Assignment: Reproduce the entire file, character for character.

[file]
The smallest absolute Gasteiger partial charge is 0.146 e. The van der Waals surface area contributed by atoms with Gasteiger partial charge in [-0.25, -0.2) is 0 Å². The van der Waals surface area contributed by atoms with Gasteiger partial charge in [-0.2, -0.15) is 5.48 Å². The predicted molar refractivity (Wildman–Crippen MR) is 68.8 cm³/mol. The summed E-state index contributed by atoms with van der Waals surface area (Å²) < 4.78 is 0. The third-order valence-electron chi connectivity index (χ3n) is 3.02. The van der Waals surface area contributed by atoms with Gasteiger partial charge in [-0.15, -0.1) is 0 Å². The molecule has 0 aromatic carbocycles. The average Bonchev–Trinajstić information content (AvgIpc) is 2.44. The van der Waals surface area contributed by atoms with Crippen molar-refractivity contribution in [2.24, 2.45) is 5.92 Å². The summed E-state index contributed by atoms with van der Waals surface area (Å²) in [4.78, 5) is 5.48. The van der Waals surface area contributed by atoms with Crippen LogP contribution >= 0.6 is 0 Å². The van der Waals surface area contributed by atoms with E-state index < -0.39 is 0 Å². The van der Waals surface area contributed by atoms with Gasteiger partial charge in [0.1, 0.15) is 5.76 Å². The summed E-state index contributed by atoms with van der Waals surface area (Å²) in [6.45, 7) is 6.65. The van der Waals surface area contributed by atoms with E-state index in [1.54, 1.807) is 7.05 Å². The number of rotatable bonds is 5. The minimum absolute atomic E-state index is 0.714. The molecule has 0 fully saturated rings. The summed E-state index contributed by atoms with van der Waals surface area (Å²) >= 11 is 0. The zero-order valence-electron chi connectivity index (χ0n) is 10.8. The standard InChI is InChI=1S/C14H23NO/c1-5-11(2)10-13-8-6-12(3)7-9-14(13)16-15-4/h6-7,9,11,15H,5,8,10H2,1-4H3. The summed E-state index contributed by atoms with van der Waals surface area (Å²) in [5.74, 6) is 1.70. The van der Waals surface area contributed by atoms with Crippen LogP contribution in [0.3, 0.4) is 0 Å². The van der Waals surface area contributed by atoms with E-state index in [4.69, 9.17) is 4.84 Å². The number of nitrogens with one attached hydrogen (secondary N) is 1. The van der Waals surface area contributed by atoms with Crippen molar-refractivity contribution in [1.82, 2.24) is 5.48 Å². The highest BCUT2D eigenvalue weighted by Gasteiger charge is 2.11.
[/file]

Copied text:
The smallest absolute Gasteiger partial charge is 0.146 e. The van der Waals surface area contributed by atoms with Gasteiger partial charge in [-0.25, -0.2) is 0 Å². The van der Waals surface area contributed by atoms with Gasteiger partial charge in [-0.2, -0.15) is 5.48 Å². The predicted molar refractivity (Wildman–Crippen MR) is 68.8 cm³/mol. The summed E-state index contributed by atoms with van der Waals surface area (Å²) < 4.78 is 0. The third-order valence-electron chi connectivity index (χ3n) is 3.02. The van der Waals surface area contributed by atoms with Gasteiger partial charge in [-0.15, -0.1) is 0 Å². The molecule has 0 aromatic carbocycles. The average Bonchev–Trinajstić information content (AvgIpc) is 2.44. The van der Waals surface area contributed by atoms with Crippen molar-refractivity contribution in [2.24, 2.45) is 5.92 Å². The summed E-state index contributed by atoms with van der Waals surface area (Å²) in [4.78, 5) is 5.48. The van der Waals surface area contributed by atoms with Crippen LogP contribution >= 0.6 is 0 Å². The van der Waals surface area contributed by atoms with E-state index < -0.39 is 0 Å². The van der Waals surface area contributed by atoms with Gasteiger partial charge in [0.1, 0.15) is 5.76 Å². The summed E-state index contributed by atoms with van der Waals surface area (Å²) in [6.45, 7) is 6.65. The van der Waals surface area contributed by atoms with E-state index in [1.54, 1.807) is 7.05 Å². The number of rotatable bonds is 5. The minimum absolute atomic E-state index is 0.714. The molecule has 0 fully saturated rings. The summed E-state index contributed by atoms with van der Waals surface area (Å²) >= 11 is 0. The zero-order valence-electron chi connectivity index (χ0n) is 10.8. The standard InChI is InChI=1S/C14H23NO/c1-5-11(2)10-13-8-6-12(3)7-9-14(13)16-15-4/h6-7,9,11,15H,5,8,10H2,1-4H3. The summed E-state index contributed by atoms with van der Waals surface area (Å²) in [5.74, 6) is 1.70. The van der Waals surface area contributed by atoms with Crippen LogP contribution in [0.3, 0.4) is 0 Å². The van der Waals surface area contributed by atoms with E-state index in [4.69, 9.17) is 4.84 Å². The number of nitrogens with one attached hydrogen (secondary N) is 1. The van der Waals surface area contributed by atoms with Crippen molar-refractivity contribution in [1.82, 2.24) is 5.48 Å². The highest BCUT2D eigenvalue weighted by Gasteiger charge is 2.11.